Klock Connections, Issue 22, May 2003
Nellis Klock Family and the Newspaper Business
Rev. Nellis Klock was born August 24, 1831 in Montgomery County, New York. He was the son of Danial J. Klock and Nancy Nellis. Rev. Nellis Klock was a Methodist Minister, a School Teacher, and a Newspaper Owner and Editor.
Nellis Klock was the founder of the Holland Sentinel in Holland, Michigan. He founded the Holland Sentinel in 1896, which is still in business today in the City of Holland. He also published another paper in Holland called the Independent, a weekly newspaper that continued until 1904. The Holland City Directory (1897 - 1898) has him listed as living at 190 E. Eight Street in Holland Michigan. The U.S. Post Office is now at that address. The City Directory lists Nellis L. Klock as publisher; Ernest G. Klock as Associate Editor; Lillian I. Klock and Ida Klock as Compositors. Nellis Klock married Lovian T. Ottman who was also born in New York. Lovian Ottman was also a schoolteacher. Nellis Klock and Lovian had five children, Jay E., John Nellis, Ernest G., Lillian I. and Ida. All were in the Newspaper Business. Nellis sold the Holland Sentinel to Roland C. Eisley, from Benton Harbor, Michigan, after two years of running the Sentinel. Nellis Klock son John Nellis Klock married Carrie Belle Eisley so I would think that Roland Eisley would have been the brother of Carrie Belle Eisley. Roland Eisley ran the paper for several years and moved the paper several times within the City of Holland. Today the Holland Sentenel, still in business is the largest newspaper in the city. It is hard to find copies of the Holland Sentenel before 1912. No complete collection of the sentinels exists before 1912. No one knows for sure, but rumors have it that the editors and early staff members burned the back copies to keep warm. Some copies of the Sentinel was found tucked away in a metal trunk in by Jan Brower in 1996. In 1909, Mrs. Brower’s father, Herman Keikenveldt, then a boy of 11, started out at the Sentinel earning $1.00 per week delivering papers. He later became a pressman. He kept the copies of the Sentinel in the old trunk.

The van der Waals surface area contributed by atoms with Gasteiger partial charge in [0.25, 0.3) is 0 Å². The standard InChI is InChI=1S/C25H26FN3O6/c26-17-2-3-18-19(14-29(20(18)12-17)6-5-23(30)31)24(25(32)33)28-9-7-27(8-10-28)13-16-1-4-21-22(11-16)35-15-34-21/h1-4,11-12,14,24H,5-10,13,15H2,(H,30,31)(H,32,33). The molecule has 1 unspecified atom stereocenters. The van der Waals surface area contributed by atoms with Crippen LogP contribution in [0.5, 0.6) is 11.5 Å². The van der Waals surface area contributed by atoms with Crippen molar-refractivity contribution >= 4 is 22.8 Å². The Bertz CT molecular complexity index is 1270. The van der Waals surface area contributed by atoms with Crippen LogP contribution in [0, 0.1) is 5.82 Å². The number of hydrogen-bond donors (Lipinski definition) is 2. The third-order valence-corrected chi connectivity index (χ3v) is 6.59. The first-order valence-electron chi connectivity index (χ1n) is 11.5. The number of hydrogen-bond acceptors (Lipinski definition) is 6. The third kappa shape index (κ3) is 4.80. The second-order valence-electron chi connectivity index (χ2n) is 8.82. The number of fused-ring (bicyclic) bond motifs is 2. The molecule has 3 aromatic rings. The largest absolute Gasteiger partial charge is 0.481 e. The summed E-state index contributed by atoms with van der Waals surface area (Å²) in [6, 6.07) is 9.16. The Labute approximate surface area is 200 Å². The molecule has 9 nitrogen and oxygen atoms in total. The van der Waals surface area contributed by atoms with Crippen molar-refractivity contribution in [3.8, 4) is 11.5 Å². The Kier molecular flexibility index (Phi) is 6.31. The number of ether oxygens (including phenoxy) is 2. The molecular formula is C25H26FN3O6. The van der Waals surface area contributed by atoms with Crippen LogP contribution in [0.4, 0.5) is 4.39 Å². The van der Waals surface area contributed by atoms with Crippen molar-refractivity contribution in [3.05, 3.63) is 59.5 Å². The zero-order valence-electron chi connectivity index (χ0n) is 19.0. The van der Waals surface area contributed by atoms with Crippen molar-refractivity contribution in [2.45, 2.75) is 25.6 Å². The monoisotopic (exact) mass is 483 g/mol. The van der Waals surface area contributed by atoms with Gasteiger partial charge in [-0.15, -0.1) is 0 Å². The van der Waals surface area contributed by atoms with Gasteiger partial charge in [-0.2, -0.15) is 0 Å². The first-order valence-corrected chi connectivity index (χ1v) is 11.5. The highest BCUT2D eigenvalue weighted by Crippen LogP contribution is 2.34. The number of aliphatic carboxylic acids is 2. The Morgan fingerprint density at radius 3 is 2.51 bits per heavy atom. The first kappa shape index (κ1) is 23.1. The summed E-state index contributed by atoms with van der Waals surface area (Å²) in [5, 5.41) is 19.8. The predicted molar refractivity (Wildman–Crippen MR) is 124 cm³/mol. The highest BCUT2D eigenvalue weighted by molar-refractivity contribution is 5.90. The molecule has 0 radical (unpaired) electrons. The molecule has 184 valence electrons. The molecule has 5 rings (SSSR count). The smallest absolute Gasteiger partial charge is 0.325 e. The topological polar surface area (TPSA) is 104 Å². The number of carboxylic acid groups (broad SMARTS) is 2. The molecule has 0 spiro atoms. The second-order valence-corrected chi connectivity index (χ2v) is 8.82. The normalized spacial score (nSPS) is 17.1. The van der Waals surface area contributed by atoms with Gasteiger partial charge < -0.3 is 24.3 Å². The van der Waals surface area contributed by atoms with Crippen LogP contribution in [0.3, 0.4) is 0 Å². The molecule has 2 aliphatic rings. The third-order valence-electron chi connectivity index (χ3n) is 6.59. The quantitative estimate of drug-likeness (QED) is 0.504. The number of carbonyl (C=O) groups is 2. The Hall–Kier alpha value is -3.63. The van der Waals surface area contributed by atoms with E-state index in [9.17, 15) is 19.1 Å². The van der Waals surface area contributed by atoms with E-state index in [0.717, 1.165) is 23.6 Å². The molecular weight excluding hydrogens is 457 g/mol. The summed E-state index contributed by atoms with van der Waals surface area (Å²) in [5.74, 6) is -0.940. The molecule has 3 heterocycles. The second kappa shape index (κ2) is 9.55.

John Nellis Klock, the son of Rev. Nellis Klock, was also a Newspaper Editor. John was born Oct. 18, 1865 in Lawrence County, New York. He founded the Stockton Harald in 1888 at the age of 22. He was the Founder of the Evening News and later the News-Palladium in Benton Harbor, Michigan. He is considered Benton Harbors the Greatest Builder. His monuments are all about the City of Benton Harbor. John Nellis Klock served as chairman of the First Congregational United Church of Christ. on the building committee when the current church building was constructed. He donated the 15-bell carillon and the E.M. Skinner organ to the church. He gave the 90-acre track of land on Lake Michigan to the city, which is known as Jean Klock Park. Named after his daughter, who died in infancy. Today Jean Klock Park is a priceless municipal possession that stretches a half-mile along Lake Michigan’s shore. He also developed Roosevelt Park, another gift to the city. He donated the funds to built a pool at the YMCA. John Nellis Klock was President of the Benton Harbor Malleable, and under his administration it became one of the city’s most prosperous industries. He was also President of the Mercy Hospital for many years where he donated the money to build a wing on the Hospital and was a one-term mayor of the city of Benton Harbor.
Jay E. Klock was the eldest son of Rev. Nellis Klock. He was born in Hammond, New York, on February 14, 1864. Jay Klock attended Albany Academy, but did not graduate. In 1885. He took a job at the Albany Evening Journal. He was a proofreader, reporter, and telegraph editor. Later he bought the Ogdensburg Signal, a local paper his father was then running. He later sold that paper and returned to the Albany Journal as an editorial writer and reporter of the state senate. He remained there until 1889, when he purchased controlling interest in the Daily Times, a paper of political independence in Little Falls, New York. Then in 1891 he purchased the Kingston Daily Freeman, the Republican official paper of Ulster County. Jay Klock left a sum of money, which the Key Bank in New York now administrates. The income from the funds is used exclusively for grants for charitable, religious, scientific, literary or educational purposes. _______________________________________________________________________ Camp Life, Civil War Collections from Gettysburg National Military Park